I would like to know how to translate the Finnish particle or adverb "muka" or "mukamas" into Latin. Pitkäranta's Finnish–Latin–Finnish dictionary offers the translations ut dicitur, specie and per speciem. These translations are often fine, but I do not think they entirely capture the spirit of the Finnish word. Which other expressions or structures should I keep in mind when translating "muka" to Latin? The reason I ask this question for a Finnish word is that I know no close equivalent in English.

Typically "muka" adds a doubtful or condescending tone, or expresses that the speaker disagrees with others' claims. Here are some examples of sentences with and without "muka":

  • Hän oli kiireinen. / Hän oli muka kiireinen.
    He was busy. / He claimed he was busy. (He was not really busy.)
  • Hän oli rikospaikalla. / Hän oli muka rikospaikalla.
    He was at the crime scene. / He was allegedly at the crime scene. (He was not really there.)
  • Muukalaiset ovat vierailleet Maapallolla. / Muukalaiset ovat muka vierailleet Maapallolla.
    Aliens have visited the Earth. / Aliens have supposedly visited the Earth. (But we all know they have not.)
  • Mitä sinä olet tehnyt? / Mitä sinä olet muka tehnyt?
    What have you done? / Have you done anything? Do you think you have done something? (You haven't done anything although you claim otherwise!)

Do ask for clarification if needed.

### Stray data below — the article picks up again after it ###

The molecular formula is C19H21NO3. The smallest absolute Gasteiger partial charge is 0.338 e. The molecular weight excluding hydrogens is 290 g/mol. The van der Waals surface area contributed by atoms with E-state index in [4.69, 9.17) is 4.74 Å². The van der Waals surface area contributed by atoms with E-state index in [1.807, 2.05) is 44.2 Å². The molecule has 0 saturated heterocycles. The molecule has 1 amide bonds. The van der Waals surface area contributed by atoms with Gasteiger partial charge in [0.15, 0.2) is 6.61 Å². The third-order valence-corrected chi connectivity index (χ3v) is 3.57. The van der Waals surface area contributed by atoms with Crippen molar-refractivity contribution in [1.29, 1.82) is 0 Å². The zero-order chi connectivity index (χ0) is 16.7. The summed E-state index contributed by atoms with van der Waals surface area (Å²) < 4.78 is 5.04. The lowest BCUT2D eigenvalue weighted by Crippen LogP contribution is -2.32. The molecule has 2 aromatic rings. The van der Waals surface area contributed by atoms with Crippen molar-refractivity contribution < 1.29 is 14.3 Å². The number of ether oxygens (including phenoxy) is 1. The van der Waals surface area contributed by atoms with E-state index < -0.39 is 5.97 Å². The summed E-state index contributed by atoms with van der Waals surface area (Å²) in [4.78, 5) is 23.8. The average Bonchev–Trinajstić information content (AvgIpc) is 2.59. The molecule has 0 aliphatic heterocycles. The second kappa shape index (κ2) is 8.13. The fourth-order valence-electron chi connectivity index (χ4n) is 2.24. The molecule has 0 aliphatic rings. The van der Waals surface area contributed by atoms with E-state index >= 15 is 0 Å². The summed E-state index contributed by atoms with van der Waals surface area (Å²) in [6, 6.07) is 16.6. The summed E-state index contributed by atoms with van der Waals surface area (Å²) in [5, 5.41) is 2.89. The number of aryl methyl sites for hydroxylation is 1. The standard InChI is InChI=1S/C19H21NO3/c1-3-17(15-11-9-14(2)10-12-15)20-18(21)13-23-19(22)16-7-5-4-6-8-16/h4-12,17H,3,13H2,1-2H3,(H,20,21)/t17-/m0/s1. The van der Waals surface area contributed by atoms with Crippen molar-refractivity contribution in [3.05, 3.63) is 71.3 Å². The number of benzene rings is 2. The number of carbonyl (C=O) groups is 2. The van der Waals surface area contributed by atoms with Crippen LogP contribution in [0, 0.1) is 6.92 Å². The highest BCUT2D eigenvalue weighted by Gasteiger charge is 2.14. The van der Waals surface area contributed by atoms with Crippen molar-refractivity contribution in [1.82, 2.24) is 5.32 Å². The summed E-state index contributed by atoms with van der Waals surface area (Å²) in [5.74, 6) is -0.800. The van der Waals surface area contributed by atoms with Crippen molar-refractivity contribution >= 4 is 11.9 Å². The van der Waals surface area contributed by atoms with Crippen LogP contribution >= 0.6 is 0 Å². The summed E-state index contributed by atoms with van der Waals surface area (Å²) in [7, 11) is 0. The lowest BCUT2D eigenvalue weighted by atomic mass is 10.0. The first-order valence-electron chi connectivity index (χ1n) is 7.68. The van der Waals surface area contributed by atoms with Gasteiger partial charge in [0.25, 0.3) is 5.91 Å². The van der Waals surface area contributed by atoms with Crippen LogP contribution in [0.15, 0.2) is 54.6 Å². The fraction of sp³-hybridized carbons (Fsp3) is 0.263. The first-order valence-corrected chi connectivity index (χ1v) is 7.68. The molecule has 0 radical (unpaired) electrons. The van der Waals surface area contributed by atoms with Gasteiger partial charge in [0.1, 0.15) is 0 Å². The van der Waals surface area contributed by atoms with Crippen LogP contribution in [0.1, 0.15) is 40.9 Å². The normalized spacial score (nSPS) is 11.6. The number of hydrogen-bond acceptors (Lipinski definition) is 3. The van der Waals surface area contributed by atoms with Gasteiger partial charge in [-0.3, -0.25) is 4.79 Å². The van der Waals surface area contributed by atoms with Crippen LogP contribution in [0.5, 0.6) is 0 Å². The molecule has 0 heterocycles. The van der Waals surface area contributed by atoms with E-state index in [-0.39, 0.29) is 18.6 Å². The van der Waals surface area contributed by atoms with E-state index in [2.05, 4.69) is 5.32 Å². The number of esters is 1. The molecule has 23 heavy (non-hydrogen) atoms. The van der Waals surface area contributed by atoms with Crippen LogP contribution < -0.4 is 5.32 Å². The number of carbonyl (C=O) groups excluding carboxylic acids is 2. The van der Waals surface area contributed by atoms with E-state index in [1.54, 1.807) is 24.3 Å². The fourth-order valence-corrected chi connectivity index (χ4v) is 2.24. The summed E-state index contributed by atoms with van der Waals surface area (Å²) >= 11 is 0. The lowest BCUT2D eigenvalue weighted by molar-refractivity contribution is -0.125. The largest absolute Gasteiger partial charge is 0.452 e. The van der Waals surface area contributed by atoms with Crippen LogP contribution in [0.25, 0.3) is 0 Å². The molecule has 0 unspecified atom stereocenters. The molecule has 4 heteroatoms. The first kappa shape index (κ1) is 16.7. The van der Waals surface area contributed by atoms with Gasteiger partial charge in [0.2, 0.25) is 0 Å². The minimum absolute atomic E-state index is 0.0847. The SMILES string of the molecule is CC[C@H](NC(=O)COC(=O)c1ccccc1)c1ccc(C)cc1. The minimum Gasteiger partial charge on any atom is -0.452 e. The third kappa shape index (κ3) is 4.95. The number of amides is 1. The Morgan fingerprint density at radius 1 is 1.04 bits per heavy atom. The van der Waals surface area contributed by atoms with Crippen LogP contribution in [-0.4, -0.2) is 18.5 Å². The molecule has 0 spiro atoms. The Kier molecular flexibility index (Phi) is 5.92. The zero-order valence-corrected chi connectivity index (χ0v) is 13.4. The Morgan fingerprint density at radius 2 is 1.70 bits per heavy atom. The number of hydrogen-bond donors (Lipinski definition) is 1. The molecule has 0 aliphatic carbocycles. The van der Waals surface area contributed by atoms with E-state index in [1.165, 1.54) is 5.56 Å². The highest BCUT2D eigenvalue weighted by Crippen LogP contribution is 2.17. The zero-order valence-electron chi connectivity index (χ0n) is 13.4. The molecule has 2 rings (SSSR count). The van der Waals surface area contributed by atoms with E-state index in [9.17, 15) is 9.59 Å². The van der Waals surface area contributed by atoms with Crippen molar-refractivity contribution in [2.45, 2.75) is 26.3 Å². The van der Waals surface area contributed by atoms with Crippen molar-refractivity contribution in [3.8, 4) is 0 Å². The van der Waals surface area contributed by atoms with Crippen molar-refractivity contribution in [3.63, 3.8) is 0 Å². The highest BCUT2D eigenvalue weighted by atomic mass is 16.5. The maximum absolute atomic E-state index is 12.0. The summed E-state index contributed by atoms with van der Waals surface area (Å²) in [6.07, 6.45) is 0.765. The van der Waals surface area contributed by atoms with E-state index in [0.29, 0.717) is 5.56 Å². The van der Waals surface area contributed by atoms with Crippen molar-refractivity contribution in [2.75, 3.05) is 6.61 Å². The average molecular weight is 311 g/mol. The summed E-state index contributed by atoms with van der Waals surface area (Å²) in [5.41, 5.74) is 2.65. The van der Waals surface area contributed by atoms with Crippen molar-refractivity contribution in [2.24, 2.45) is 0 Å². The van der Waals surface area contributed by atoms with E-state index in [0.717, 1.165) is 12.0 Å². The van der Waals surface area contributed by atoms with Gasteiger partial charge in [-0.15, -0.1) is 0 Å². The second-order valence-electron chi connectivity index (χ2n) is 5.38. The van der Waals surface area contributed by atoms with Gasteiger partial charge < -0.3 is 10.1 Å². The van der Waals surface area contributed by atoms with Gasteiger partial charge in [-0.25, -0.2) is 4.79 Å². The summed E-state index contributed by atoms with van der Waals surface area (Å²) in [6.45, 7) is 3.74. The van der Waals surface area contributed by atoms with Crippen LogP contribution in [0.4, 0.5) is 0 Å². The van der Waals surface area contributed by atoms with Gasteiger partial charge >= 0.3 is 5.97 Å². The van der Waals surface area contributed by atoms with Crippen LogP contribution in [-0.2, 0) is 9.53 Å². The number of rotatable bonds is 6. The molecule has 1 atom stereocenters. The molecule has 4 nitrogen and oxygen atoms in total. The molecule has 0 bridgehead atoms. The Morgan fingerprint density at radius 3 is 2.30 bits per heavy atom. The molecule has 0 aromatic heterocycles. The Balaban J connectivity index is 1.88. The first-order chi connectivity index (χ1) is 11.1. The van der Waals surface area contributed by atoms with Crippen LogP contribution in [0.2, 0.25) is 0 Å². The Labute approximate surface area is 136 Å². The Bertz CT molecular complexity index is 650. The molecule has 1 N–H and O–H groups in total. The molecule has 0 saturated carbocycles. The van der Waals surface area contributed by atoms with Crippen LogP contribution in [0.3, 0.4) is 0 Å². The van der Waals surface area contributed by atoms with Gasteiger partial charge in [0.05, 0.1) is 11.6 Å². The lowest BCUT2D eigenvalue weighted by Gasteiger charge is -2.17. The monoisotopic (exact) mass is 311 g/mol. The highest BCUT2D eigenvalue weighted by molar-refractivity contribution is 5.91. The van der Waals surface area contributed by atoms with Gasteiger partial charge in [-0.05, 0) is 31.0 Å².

(To make this easier to find, let me repeat the key question in Finnish: Miten sanotaan "muka" tai "mukamas" latinaksi?)

  • Scipio's dream (drawing on Plato) implies we all arrived here via the seven planets, picking up wisdom as we journeyed.
    – Hugh
    Oct 9, 2016 at 1:01

1 Answer 1


Scilicet .2. ironically

As much space in Smiths is given to the ironical use 'forsooth,' 'you may be sure,' as to the simple emphatic particle.

When used in this sense Sc. is sometimes placed first and immediately followed by the object of derision/ suspicion.

Scilicet is omnino talia curat. He really cares about such things. (meaning he doesn't)
Scilicet is spectabat impia scelerosaque facta. This man, wink! wink! was there watching the wicked criminal deeds.

  • I too was going to say scilicet -- seems like a close parallel, except that it can also have non-ironic uses (which I take it muka can't).
    – TKR
    Oct 9, 2016 at 2:21
  • Thanks! This is indeed a good fit. @TKR, muka doesn't have to be ironic, but it always expresses disagreement. Irony is typical, though.
    – Joonas Ilmavirta
    Oct 9, 2016 at 9:51

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